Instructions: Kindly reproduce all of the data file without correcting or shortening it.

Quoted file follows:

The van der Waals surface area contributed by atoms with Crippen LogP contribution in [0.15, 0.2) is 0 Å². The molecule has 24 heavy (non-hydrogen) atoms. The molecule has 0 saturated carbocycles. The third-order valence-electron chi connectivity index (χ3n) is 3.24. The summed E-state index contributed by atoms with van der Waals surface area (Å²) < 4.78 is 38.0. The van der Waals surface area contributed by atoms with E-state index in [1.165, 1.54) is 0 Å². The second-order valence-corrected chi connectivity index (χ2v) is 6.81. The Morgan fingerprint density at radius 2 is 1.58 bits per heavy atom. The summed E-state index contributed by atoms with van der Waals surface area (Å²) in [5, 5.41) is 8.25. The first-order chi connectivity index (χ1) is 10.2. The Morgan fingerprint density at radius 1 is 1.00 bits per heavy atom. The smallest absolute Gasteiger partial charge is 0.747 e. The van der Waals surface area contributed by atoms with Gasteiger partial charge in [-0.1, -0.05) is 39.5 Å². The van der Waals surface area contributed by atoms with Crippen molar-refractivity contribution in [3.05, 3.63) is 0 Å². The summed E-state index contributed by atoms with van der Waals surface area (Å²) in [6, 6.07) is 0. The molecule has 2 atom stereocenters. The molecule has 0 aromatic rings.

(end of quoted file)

The van der Waals surface area contributed by atoms with Crippen LogP contribution in [0.15, 0.2) is 0 Å². The molecule has 24 heavy (non-hydrogen) atoms. The molecule has 0 saturated carbocycles. The third-order valence-electron chi connectivity index (χ3n) is 3.24. The summed E-state index contributed by atoms with van der Waals surface area (Å²) < 4.78 is 38.0. The van der Waals surface area contributed by atoms with E-state index in [1.165, 1.54) is 0 Å². The second-order valence-corrected chi connectivity index (χ2v) is 6.81. The Morgan fingerprint density at radius 2 is 1.58 bits per heavy atom. The summed E-state index contributed by atoms with van der Waals surface area (Å²) in [5, 5.41) is 8.25. The first-order chi connectivity index (χ1) is 10.2. The Morgan fingerprint density at radius 1 is 1.00 bits per heavy atom. The smallest absolute Gasteiger partial charge is 0.747 e. The van der Waals surface area contributed by atoms with Gasteiger partial charge in [-0.1, -0.05) is 39.5 Å². The van der Waals surface area contributed by atoms with Crippen molar-refractivity contribution in [3.05, 3.63) is 0 Å². The summed E-state index contributed by atoms with van der Waals surface area (Å²) in [6, 6.07) is 0. The molecule has 2 atom stereocenters. The molecule has 0 aromatic rings.